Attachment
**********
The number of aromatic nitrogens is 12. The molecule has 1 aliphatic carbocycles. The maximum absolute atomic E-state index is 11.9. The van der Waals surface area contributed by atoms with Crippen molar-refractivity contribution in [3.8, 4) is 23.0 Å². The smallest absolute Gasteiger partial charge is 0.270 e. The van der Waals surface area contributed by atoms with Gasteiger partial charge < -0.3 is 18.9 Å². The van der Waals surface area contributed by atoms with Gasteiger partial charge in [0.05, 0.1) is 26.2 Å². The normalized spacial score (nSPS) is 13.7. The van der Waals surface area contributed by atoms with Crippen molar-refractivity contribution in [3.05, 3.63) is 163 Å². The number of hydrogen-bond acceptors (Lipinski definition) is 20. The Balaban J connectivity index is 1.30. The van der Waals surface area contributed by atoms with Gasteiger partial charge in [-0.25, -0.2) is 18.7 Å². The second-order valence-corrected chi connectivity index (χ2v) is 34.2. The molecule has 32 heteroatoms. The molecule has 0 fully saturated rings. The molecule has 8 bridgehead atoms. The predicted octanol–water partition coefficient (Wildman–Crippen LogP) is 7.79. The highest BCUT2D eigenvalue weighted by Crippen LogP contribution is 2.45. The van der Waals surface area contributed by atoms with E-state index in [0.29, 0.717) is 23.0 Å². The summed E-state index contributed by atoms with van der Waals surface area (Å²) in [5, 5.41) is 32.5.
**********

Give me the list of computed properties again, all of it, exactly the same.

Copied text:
The number of aromatic nitrogens is 12. The molecule has 1 aliphatic carbocycles. The maximum absolute atomic E-state index is 11.9. The van der Waals surface area contributed by atoms with Crippen molar-refractivity contribution in [3.8, 4) is 23.0 Å². The smallest absolute Gasteiger partial charge is 0.270 e. The van der Waals surface area contributed by atoms with Gasteiger partial charge < -0.3 is 18.9 Å². The van der Waals surface area contributed by atoms with Gasteiger partial charge in [0.05, 0.1) is 26.2 Å². The normalized spacial score (nSPS) is 13.7. The van der Waals surface area contributed by atoms with Crippen molar-refractivity contribution in [3.05, 3.63) is 163 Å². The number of hydrogen-bond acceptors (Lipinski definition) is 20. The Balaban J connectivity index is 1.30. The van der Waals surface area contributed by atoms with Gasteiger partial charge in [-0.25, -0.2) is 18.7 Å². The second-order valence-corrected chi connectivity index (χ2v) is 34.2. The molecule has 32 heteroatoms. The molecule has 0 fully saturated rings. The molecule has 8 bridgehead atoms. The predicted octanol–water partition coefficient (Wildman–Crippen LogP) is 7.79. The highest BCUT2D eigenvalue weighted by Crippen LogP contribution is 2.45. The van der Waals surface area contributed by atoms with E-state index in [0.29, 0.717) is 23.0 Å². The summed E-state index contributed by atoms with van der Waals surface area (Å²) in [5, 5.41) is 32.5.